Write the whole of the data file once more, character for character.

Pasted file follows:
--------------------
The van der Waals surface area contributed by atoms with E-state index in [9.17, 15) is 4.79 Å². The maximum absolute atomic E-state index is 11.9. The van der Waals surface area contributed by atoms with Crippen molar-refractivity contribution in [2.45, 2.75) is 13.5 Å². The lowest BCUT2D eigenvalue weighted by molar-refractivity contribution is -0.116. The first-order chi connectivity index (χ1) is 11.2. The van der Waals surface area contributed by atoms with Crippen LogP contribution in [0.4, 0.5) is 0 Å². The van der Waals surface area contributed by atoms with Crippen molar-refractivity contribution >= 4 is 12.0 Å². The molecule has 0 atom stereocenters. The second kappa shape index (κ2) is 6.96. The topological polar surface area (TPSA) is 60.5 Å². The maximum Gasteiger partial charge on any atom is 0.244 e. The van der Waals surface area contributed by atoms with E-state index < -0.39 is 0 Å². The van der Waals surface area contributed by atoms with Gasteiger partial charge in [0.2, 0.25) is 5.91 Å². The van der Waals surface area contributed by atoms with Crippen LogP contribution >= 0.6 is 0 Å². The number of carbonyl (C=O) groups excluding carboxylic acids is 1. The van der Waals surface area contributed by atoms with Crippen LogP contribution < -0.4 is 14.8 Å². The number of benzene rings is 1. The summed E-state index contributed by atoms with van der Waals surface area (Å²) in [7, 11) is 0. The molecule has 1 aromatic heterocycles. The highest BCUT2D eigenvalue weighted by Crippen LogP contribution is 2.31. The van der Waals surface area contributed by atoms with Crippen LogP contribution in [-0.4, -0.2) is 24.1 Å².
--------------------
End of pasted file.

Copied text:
The van der Waals surface area contributed by atoms with E-state index in [9.17, 15) is 4.79 Å². The maximum absolute atomic E-state index is 11.9. The van der Waals surface area contributed by atoms with Crippen molar-refractivity contribution in [2.45, 2.75) is 13.5 Å². The lowest BCUT2D eigenvalue weighted by molar-refractivity contribution is -0.116. The first-order chi connectivity index (χ1) is 11.2. The van der Waals surface area contributed by atoms with Crippen LogP contribution in [0.4, 0.5) is 0 Å². The van der Waals surface area contributed by atoms with Crippen molar-refractivity contribution >= 4 is 12.0 Å². The molecule has 0 atom stereocenters. The second kappa shape index (κ2) is 6.96. The topological polar surface area (TPSA) is 60.5 Å². The maximum Gasteiger partial charge on any atom is 0.244 e. The van der Waals surface area contributed by atoms with E-state index < -0.39 is 0 Å². The van der Waals surface area contributed by atoms with Gasteiger partial charge in [0.2, 0.25) is 5.91 Å². The van der Waals surface area contributed by atoms with Crippen LogP contribution >= 0.6 is 0 Å². The number of carbonyl (C=O) groups excluding carboxylic acids is 1. The van der Waals surface area contributed by atoms with Crippen LogP contribution < -0.4 is 14.8 Å². The number of benzene rings is 1. The summed E-state index contributed by atoms with van der Waals surface area (Å²) in [7, 11) is 0. The molecule has 1 aromatic heterocycles. The highest BCUT2D eigenvalue weighted by Crippen LogP contribution is 2.31. The van der Waals surface area contributed by atoms with Crippen LogP contribution in [-0.4, -0.2) is 24.1 Å².